Lax Oversight Purportedly Allowed An LPL Broker to Continue Defrauding Customers in Ponzi Scam
The Financial Industry Regulatory Authority (FINRA) has fined LPL Financial Holdings (LPLA) $6.5M due to purported supervisory inadequacies related to recordkeeping, fingerprinting employees that were non-registered representatives, and its financial advisers’ consolidated reports. The self-regulatory organization (SRO) found that due to weak oversight of these consolidated reports, an ex-broker was enabled to continue committing a $5M Ponzi scheme.
The former registered investment advisor, identified by Advisors Hub as ex-Norwalk, Connecticut broker James Thomas Booth, pleaded guilty to securities fraud in November. He was sentenced to 42 months behind bars. Booth has been named in 36 customer disputes.
Our securities fraud attorneys at Shepherd Smith Edwards and Kantas (SSEK Law Firm at investorlawyers.com) represent investors that have lost money because of the inadequate supervisory systems, procedures, or actions of broker-dealers.
If you suffered losses that you think may have been allowed or caused by the unsatisfactory supervision of your brokerage firm, contact us today so that we can help you explore your legal options.
LPL Financial Has Paid Millions Over Supervisory & Administrative Deficiencies
LPL Financial is the largest independent broker-dealer in the securities industry. This latest settlement with FINRA is for the period ranging from January 2014 to September 2019.
The SRO found that the brokerage firm did not fingerprint over 7,000 non-registered associated persons or screen them for any criminal convictions that might disqualify them. FINRA said that this made it possible for one person to work at LPL even though they should not have been allowed.
The SRO said that due to inadequate supervision of consolidated reports, which are documents that summarize client assets and are generated by outside vendors, the latter did not send the reports to LPL to review. FINRA also contends that because LPL Financial did not keep electronic records in the format that was required, at least 87 million records were impacted. This included more than 1.5 million customer communications that were under the maintenance of a third-party vendor.
LPL Financial settled but without denying or admitting to the findings.
The Broker-Dealer Has Faced Multiple FINRA Claims in the Past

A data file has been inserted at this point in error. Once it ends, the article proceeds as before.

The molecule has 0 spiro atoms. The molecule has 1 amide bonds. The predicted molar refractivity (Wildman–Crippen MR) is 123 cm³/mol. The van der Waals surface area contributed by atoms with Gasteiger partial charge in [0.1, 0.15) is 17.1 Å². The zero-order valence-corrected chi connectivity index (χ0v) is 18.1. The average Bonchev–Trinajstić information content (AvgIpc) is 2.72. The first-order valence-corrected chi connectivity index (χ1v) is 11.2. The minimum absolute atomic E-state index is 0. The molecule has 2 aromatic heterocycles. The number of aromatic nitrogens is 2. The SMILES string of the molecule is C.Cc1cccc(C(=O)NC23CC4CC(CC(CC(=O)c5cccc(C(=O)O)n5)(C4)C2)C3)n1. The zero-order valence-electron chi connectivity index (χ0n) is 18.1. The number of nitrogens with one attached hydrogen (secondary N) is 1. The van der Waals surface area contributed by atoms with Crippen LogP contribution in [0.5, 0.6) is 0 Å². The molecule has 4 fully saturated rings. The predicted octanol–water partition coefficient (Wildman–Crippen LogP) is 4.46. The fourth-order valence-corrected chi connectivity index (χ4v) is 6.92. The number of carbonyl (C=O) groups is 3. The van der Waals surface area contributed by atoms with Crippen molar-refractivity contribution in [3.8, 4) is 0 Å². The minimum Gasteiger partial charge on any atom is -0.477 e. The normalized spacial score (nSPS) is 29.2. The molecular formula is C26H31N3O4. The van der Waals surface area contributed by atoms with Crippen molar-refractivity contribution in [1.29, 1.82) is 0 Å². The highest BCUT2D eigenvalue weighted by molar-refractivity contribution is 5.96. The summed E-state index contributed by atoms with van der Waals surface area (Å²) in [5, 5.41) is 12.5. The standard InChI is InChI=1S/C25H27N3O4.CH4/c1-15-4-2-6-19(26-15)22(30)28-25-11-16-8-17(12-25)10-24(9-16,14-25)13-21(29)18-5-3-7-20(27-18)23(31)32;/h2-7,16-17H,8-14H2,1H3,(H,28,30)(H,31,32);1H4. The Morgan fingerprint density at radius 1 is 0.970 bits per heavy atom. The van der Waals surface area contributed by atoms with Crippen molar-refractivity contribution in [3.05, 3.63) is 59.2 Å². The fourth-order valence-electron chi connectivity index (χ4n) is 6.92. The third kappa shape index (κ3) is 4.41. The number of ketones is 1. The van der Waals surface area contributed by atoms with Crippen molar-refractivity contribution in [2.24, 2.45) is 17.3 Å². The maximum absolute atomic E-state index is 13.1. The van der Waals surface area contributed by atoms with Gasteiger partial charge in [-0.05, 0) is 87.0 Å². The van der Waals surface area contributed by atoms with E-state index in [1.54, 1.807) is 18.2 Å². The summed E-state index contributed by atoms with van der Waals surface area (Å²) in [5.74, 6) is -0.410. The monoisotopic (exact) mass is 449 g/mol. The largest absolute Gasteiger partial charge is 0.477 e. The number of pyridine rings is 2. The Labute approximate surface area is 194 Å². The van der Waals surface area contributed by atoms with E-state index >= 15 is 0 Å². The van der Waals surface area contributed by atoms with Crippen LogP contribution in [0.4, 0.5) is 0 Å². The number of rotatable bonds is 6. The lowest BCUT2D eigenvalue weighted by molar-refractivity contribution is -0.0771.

This is not the first time that FINRA has sanctioned LPL Financial over similar matters:
- 12/2016: LPL agreed to pay $750K over allegations that it failed to properly maintain more than 18.3 million electronic compliance and administrative alerts in a format that was non-rewritable and non-erasable.
- 12/2016: FINRA fined LPL Financial $900K for not sending 1.6 million account notices to customers.
- 5/2015: LPL was fined $10M and agreed to pay $1.6M in restitution for not properly supervising the way brokers utilized consolidated reports.
Over the years, the brokerage firm has come under investigation by FINRA and state regulators for different compliance issues. For example, in 2018 FINRA fined the firm $2.75M for not submitting hundreds of suspicious activity reports (SARs) related to its anti-money laundering program and failing to list that there had been dozens of customer complaints involving LPL brokers.
LPL Financial has been the subject of many of these complaints. According to InvestmentNews, the broker-dealer paid $70M in fines and restitution over broker fraud claims just in 2014 and 2015. That is because when failure to supervise allows or enables a broker to defraud a firm’s customers, or when supervisory deficiencies lead to customer losses, that broker-dealer can be held liable for those losses.
Failure to Supervise Attorneys
Our experienced lawyers at SSEK Law Firm has been going after the broker-dealers responsible for investors’ losses for more than 30 years. Call us at (800) 259-9010. We have recovered many millions of dollars on our clients’ behalf.